“They didn’t even know me but they were doing all these things for me,” Mo said. “They didn’t have to, but they did and that shows their character.”
The players and Mo huddled together and they sang. Then, in an emotional moment, they knelt around Mo, placed their hands on him and prayed, asking God to keep him safe during the surgery.
“I nearly cried. I was close to tears,” he said.
The Tongan’s generosity did not end there. At 7:30am on Saturday he was called once again by the liaison officer, Ben Wong. They had a ticket for Mo to the Sevens. He joined them in their bus to the stadium and spent the day with them – he even walked around the pitch during the team’s parade.
Mo had his own ambitions to become a professional rugby player. He was close to realising it when he finished a three-month trial with the Panasonic Wild Knights in Japan, but a week later, at the age of 19, he collapsed.
Mo had developed a heart condition and needed a pacemaker. His days of high-level rugby were over. He continued to play at a lower level, and began to coach the Valley Mavericks. But even the strain of running in a social team caught up with him.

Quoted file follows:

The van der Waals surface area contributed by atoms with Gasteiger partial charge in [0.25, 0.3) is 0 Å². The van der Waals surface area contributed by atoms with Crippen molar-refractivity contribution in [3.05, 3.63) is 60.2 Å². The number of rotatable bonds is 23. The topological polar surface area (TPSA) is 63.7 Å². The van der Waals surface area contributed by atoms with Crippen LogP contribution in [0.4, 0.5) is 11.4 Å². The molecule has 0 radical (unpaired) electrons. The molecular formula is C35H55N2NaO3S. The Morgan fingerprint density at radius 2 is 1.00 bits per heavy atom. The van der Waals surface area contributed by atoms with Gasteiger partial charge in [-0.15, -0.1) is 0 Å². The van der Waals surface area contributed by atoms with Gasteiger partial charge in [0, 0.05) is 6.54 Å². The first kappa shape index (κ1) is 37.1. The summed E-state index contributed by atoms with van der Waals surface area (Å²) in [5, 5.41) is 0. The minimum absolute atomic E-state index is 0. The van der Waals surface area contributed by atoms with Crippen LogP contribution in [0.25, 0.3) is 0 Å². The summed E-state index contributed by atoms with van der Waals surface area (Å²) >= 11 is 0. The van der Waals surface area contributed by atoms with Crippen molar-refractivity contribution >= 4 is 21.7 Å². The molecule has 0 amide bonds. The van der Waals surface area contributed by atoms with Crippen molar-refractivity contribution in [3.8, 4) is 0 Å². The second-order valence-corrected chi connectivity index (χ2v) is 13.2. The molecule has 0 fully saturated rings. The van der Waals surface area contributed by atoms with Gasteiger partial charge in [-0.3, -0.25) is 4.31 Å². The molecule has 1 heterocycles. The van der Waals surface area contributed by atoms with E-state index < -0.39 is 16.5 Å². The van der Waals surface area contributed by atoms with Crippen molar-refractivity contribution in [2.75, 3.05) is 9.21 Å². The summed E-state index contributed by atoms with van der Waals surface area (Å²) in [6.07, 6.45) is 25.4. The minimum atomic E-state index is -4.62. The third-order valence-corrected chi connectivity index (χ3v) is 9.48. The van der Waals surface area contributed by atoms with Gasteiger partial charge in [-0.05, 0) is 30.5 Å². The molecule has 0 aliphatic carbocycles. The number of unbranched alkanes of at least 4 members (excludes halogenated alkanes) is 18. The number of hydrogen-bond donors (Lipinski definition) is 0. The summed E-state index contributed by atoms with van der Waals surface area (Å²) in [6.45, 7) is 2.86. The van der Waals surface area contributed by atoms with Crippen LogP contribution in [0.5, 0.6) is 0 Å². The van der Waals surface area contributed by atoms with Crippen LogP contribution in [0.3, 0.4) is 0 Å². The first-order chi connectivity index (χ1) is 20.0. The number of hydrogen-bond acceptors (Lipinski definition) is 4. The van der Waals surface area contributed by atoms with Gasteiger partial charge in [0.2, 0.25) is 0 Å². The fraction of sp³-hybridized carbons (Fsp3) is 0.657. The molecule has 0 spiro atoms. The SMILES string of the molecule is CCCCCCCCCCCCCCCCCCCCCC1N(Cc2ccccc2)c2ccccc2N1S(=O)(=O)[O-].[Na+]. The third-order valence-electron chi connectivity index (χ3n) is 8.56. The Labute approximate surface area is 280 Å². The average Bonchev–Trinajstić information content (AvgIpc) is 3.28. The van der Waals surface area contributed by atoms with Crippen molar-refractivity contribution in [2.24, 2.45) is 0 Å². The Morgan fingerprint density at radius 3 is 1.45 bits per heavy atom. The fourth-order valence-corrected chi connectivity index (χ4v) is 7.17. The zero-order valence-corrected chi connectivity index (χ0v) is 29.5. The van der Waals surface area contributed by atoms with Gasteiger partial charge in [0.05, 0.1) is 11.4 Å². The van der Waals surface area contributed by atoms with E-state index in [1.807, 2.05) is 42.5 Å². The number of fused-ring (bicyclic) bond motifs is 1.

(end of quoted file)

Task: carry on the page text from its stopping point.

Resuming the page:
Mo, 23, was told only a few months ago he would need the risky surgery. He has been sanguine and bold in his attitude since, living every day like it’s his last.
“It was a really fresh experience [being with the Tonga team]. For me especially, seeing these boys have got their dream and I got my rugby dream destroyed. But I got a chance to step on the pitch, my home pitch,” Mo said. “I can’t explain the feeling.”
Tonga lost to Hong Kong in the final pool game of the qualifiers. Mo is a proud Hongkonger but the Tongans’ kindness split his loyalties. He said he was supporting Tonga 60 per cent and Hong Kong 40 per cent.
“To do it to a stranger, they never knew me, they never met me, but they do it all just to make me feel like pushing on, not giving in. It’s incredible.”
(Source:South China Morning Post)